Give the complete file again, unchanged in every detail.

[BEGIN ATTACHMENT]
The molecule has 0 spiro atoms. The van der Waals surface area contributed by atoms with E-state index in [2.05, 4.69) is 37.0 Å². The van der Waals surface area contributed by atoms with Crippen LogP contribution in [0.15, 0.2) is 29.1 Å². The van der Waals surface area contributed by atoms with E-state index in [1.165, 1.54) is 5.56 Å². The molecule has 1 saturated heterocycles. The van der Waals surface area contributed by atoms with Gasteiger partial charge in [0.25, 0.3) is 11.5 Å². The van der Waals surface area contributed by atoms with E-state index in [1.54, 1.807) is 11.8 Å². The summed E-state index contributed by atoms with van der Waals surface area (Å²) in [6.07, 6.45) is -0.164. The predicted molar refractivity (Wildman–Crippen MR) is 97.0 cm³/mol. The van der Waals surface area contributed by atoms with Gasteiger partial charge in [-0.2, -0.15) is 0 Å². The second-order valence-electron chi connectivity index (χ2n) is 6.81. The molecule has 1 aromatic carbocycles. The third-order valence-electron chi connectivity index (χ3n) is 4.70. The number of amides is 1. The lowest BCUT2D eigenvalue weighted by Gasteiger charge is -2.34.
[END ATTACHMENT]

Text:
The molecule has 0 spiro atoms. The van der Waals surface area contributed by atoms with E-state index in [2.05, 4.69) is 37.0 Å². The van der Waals surface area contributed by atoms with Crippen LogP contribution in [0.15, 0.2) is 29.1 Å². The van der Waals surface area contributed by atoms with E-state index in [1.165, 1.54) is 5.56 Å². The molecule has 1 saturated heterocycles. The van der Waals surface area contributed by atoms with Gasteiger partial charge in [0.25, 0.3) is 11.5 Å². The van der Waals surface area contributed by atoms with E-state index in [1.54, 1.807) is 11.8 Å². The summed E-state index contributed by atoms with van der Waals surface area (Å²) in [6.07, 6.45) is -0.164. The predicted molar refractivity (Wildman–Crippen MR) is 97.0 cm³/mol. The van der Waals surface area contributed by atoms with Gasteiger partial charge in [-0.2, -0.15) is 0 Å². The second-order valence-electron chi connectivity index (χ2n) is 6.81. The molecule has 1 aromatic carbocycles. The third-order valence-electron chi connectivity index (χ3n) is 4.70. The number of amides is 1. The lowest BCUT2D eigenvalue weighted by Gasteiger charge is -2.34.